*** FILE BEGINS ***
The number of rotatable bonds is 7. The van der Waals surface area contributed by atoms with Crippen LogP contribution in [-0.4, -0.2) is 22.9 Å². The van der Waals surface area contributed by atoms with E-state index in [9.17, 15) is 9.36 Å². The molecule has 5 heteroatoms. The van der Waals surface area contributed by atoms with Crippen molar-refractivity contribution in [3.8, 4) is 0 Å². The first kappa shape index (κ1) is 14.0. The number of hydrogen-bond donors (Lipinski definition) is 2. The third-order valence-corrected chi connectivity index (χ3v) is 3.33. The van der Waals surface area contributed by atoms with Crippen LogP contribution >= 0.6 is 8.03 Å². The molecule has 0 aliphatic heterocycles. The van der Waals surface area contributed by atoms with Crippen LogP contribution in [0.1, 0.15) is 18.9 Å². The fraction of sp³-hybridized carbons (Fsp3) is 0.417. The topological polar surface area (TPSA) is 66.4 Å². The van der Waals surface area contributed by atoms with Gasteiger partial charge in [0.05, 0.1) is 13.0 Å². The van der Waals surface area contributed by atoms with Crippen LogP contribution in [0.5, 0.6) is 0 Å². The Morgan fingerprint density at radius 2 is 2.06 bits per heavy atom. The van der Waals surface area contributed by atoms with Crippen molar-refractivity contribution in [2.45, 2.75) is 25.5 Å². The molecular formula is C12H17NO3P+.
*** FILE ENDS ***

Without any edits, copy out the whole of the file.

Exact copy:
The number of rotatable bonds is 7. The van der Waals surface area contributed by atoms with Crippen LogP contribution in [-0.4, -0.2) is 22.9 Å². The van der Waals surface area contributed by atoms with E-state index in [9.17, 15) is 9.36 Å². The molecule has 5 heteroatoms. The van der Waals surface area contributed by atoms with Crippen molar-refractivity contribution in [3.8, 4) is 0 Å². The first kappa shape index (κ1) is 14.0. The number of hydrogen-bond donors (Lipinski definition) is 2. The third-order valence-corrected chi connectivity index (χ3v) is 3.33. The van der Waals surface area contributed by atoms with Crippen LogP contribution >= 0.6 is 8.03 Å². The molecule has 0 aliphatic heterocycles. The van der Waals surface area contributed by atoms with Crippen LogP contribution in [0.1, 0.15) is 18.9 Å². The fraction of sp³-hybridized carbons (Fsp3) is 0.417. The topological polar surface area (TPSA) is 66.4 Å². The van der Waals surface area contributed by atoms with Gasteiger partial charge in [0.05, 0.1) is 13.0 Å². The van der Waals surface area contributed by atoms with Crippen LogP contribution in [0.5, 0.6) is 0 Å². The Morgan fingerprint density at radius 2 is 2.06 bits per heavy atom. The van der Waals surface area contributed by atoms with Crippen molar-refractivity contribution in [2.45, 2.75) is 25.5 Å². The molecular formula is C12H17NO3P+.